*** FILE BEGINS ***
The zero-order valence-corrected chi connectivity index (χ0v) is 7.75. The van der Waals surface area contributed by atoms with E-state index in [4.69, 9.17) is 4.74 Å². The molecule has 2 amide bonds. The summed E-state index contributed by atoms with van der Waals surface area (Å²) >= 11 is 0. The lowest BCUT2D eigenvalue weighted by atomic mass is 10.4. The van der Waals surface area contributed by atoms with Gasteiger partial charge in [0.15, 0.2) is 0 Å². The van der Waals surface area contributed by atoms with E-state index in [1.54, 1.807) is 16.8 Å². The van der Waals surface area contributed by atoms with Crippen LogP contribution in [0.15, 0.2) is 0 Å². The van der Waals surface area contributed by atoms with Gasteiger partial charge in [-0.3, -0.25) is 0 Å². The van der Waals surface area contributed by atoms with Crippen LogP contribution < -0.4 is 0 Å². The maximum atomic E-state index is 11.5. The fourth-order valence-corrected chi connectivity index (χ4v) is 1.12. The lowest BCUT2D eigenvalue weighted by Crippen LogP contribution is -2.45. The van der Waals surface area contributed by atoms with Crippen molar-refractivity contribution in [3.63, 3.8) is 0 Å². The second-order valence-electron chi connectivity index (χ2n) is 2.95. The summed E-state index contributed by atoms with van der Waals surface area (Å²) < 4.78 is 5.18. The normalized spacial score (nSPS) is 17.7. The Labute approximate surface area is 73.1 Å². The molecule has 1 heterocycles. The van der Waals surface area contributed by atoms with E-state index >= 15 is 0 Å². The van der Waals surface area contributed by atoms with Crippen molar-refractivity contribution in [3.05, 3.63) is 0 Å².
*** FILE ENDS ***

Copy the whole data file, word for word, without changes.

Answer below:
The zero-order valence-corrected chi connectivity index (χ0v) is 7.75. The van der Waals surface area contributed by atoms with E-state index in [4.69, 9.17) is 4.74 Å². The molecule has 2 amide bonds. The summed E-state index contributed by atoms with van der Waals surface area (Å²) >= 11 is 0. The lowest BCUT2D eigenvalue weighted by atomic mass is 10.4. The van der Waals surface area contributed by atoms with Gasteiger partial charge in [0.15, 0.2) is 0 Å². The van der Waals surface area contributed by atoms with E-state index in [1.54, 1.807) is 16.8 Å². The van der Waals surface area contributed by atoms with Crippen LogP contribution in [0.15, 0.2) is 0 Å². The van der Waals surface area contributed by atoms with Gasteiger partial charge in [-0.3, -0.25) is 0 Å². The van der Waals surface area contributed by atoms with Crippen LogP contribution < -0.4 is 0 Å². The maximum atomic E-state index is 11.5. The fourth-order valence-corrected chi connectivity index (χ4v) is 1.12. The lowest BCUT2D eigenvalue weighted by Crippen LogP contribution is -2.45. The van der Waals surface area contributed by atoms with Crippen molar-refractivity contribution in [3.63, 3.8) is 0 Å². The second-order valence-electron chi connectivity index (χ2n) is 2.95. The summed E-state index contributed by atoms with van der Waals surface area (Å²) < 4.78 is 5.18. The normalized spacial score (nSPS) is 17.7. The Labute approximate surface area is 73.1 Å². The molecule has 1 heterocycles. The van der Waals surface area contributed by atoms with E-state index >= 15 is 0 Å². The van der Waals surface area contributed by atoms with Crippen molar-refractivity contribution in [3.05, 3.63) is 0 Å².